Wow. This is pure hedonism in  glass. It’s unfined and unfiltered and is a slightly cloudy dark raspberry red in the glass. It has a beautiful nose of ripe raspberry and what I would best describe as a cedar forest earthiness. A sip is when this wine  really lets you know what’s going on. There’s an “I just licked raspberries off a cedar plank” thing going on – it literally smacks your taste buds with a bunch of ripe raspberry juice, a bit of citrus, herbs and an earthy cedar edge.

Is it good? Do you really need to ask? Seriously. OK… YES, it’s bloody wonderful.

Get some if you’re lucky enough to find it.

~$45 at Vinopolis in Portland last year.

4 1/2 stars


2000 Moët & Chandon Brut Rosé Champagne Grand Vintage

04272009I’ve been a little slow on the posts lately – life gets in the way sometimes. What I do have is a schwack of notes from wines I’ve been tasting, so I’ll try to get those on the site over the next couple of weeks.

This bottle is one I opened this to quaff as an aperitif back in March on my birthday before heading out for dinner with Candace. These are some tasty bubbles, folks! It’s a blend of 39% Chardonnay, 41% Pinot Noir and 20% Pinot Meunier that more than hints at the quality of its big brother, the Dom Perignon Rosé.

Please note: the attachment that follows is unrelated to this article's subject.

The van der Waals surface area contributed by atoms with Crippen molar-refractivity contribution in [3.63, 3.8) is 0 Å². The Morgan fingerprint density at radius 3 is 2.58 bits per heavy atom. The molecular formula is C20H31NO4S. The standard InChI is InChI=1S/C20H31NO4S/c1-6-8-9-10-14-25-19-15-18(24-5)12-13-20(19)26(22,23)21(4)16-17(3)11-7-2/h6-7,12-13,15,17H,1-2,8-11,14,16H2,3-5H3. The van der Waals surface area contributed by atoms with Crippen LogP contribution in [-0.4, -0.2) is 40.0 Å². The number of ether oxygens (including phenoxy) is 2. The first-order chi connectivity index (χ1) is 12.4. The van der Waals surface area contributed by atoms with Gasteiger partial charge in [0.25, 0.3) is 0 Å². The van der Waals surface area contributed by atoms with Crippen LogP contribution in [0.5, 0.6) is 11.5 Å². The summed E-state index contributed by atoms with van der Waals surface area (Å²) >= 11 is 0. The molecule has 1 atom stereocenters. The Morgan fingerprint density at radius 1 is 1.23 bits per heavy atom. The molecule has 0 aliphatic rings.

In the glass, it’s got a beautiful light pink colour, with a lot of those fine-Champagne bubbles going on. A sniff shows strawberry and ripe cherry fruit with a splash of lemon and melon on grass. Along with all those tiny bubbles (cue Don Ho), there’s a generous dash of ripe strawberry with a splash of lemon that leads to a long mineral-laced finish.

This was a really enjoyable bottle of bubbly. Give it a try if you can find it.

Found for $45 CDN marked down at a LDB store here in BC.

4 1/2 stars

No comments